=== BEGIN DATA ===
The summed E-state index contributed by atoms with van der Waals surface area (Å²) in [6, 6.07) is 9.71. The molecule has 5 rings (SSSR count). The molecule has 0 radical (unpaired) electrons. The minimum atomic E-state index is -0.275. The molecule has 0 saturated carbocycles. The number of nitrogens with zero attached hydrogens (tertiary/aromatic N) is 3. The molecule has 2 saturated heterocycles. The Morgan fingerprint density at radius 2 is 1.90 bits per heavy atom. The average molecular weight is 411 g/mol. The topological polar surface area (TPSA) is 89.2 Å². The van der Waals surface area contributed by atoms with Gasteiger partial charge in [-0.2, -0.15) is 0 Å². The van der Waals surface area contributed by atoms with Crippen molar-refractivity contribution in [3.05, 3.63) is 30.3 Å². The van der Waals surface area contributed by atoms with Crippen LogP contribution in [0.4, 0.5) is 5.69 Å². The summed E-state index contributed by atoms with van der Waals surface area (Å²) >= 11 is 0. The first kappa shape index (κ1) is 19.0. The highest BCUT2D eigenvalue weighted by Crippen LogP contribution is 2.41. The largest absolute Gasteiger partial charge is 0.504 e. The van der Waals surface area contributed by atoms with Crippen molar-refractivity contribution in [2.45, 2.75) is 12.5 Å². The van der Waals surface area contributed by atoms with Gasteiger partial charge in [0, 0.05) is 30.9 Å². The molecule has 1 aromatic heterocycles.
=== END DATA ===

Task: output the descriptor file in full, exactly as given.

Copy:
The summed E-state index contributed by atoms with van der Waals surface area (Å²) in [6, 6.07) is 9.71. The molecule has 5 rings (SSSR count). The molecule has 0 radical (unpaired) electrons. The minimum atomic E-state index is -0.275. The molecule has 0 saturated carbocycles. The number of nitrogens with zero attached hydrogens (tertiary/aromatic N) is 3. The molecule has 2 saturated heterocycles. The Morgan fingerprint density at radius 2 is 1.90 bits per heavy atom. The average molecular weight is 411 g/mol. The topological polar surface area (TPSA) is 89.2 Å². The van der Waals surface area contributed by atoms with Gasteiger partial charge in [-0.2, -0.15) is 0 Å². The van der Waals surface area contributed by atoms with Crippen molar-refractivity contribution in [3.05, 3.63) is 30.3 Å². The van der Waals surface area contributed by atoms with Crippen LogP contribution in [0.4, 0.5) is 5.69 Å². The summed E-state index contributed by atoms with van der Waals surface area (Å²) >= 11 is 0. The first kappa shape index (κ1) is 19.0. The highest BCUT2D eigenvalue weighted by Crippen LogP contribution is 2.41. The largest absolute Gasteiger partial charge is 0.504 e. The van der Waals surface area contributed by atoms with Crippen molar-refractivity contribution in [2.45, 2.75) is 12.5 Å². The van der Waals surface area contributed by atoms with Gasteiger partial charge in [0, 0.05) is 30.9 Å². The molecule has 1 aromatic heterocycles.